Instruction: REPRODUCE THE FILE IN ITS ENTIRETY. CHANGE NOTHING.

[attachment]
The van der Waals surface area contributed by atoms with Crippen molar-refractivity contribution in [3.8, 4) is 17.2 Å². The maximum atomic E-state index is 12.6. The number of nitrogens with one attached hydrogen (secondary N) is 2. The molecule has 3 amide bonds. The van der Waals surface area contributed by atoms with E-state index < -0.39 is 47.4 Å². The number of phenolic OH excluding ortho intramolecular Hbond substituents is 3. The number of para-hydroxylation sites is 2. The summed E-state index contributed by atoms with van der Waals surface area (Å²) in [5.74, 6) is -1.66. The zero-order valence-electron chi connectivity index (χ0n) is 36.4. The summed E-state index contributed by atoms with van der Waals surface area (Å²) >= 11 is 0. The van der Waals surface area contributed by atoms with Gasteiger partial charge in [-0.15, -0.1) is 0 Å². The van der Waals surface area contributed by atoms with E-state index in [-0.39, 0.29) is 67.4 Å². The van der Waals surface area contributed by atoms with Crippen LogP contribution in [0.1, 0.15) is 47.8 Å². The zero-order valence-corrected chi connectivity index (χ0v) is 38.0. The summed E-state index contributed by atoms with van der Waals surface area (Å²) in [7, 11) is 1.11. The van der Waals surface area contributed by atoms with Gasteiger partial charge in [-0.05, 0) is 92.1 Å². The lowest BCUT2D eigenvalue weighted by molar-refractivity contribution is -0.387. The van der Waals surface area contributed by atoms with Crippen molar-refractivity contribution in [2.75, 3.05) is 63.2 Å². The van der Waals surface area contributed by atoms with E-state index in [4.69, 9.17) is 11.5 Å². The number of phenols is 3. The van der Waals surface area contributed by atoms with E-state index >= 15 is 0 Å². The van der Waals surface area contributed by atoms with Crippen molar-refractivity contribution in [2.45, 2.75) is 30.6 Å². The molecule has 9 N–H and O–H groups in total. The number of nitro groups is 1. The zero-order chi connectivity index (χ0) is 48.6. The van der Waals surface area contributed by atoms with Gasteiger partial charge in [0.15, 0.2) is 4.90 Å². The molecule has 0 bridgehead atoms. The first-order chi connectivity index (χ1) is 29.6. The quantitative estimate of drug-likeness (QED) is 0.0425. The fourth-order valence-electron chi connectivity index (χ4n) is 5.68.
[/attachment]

The van der Waals surface area contributed by atoms with Crippen molar-refractivity contribution in [3.8, 4) is 17.2 Å². The maximum atomic E-state index is 12.6. The number of nitrogens with one attached hydrogen (secondary N) is 2. The molecule has 3 amide bonds. The van der Waals surface area contributed by atoms with E-state index < -0.39 is 47.4 Å². The number of phenolic OH excluding ortho intramolecular Hbond substituents is 3. The number of para-hydroxylation sites is 2. The summed E-state index contributed by atoms with van der Waals surface area (Å²) in [5.74, 6) is -1.66. The zero-order valence-electron chi connectivity index (χ0n) is 36.4. The summed E-state index contributed by atoms with van der Waals surface area (Å²) >= 11 is 0. The van der Waals surface area contributed by atoms with Gasteiger partial charge in [-0.15, -0.1) is 0 Å². The van der Waals surface area contributed by atoms with E-state index in [-0.39, 0.29) is 67.4 Å². The van der Waals surface area contributed by atoms with Crippen LogP contribution in [0.1, 0.15) is 47.8 Å². The zero-order valence-corrected chi connectivity index (χ0v) is 38.0. The summed E-state index contributed by atoms with van der Waals surface area (Å²) in [7, 11) is 1.11. The van der Waals surface area contributed by atoms with Gasteiger partial charge in [-0.05, 0) is 92.1 Å². The lowest BCUT2D eigenvalue weighted by molar-refractivity contribution is -0.387. The van der Waals surface area contributed by atoms with Crippen molar-refractivity contribution in [2.75, 3.05) is 63.2 Å². The van der Waals surface area contributed by atoms with E-state index in [4.69, 9.17) is 11.5 Å². The number of phenols is 3. The van der Waals surface area contributed by atoms with E-state index >= 15 is 0 Å². The van der Waals surface area contributed by atoms with Crippen molar-refractivity contribution in [2.45, 2.75) is 30.6 Å². The molecule has 9 N–H and O–H groups in total. The number of nitro groups is 1. The zero-order chi connectivity index (χ0) is 48.6. The van der Waals surface area contributed by atoms with Gasteiger partial charge in [0.15, 0.2) is 4.90 Å². The molecule has 0 bridgehead atoms. The first-order chi connectivity index (χ1) is 29.6. The quantitative estimate of drug-likeness (QED) is 0.0425. The fourth-order valence-electron chi connectivity index (χ4n) is 5.68.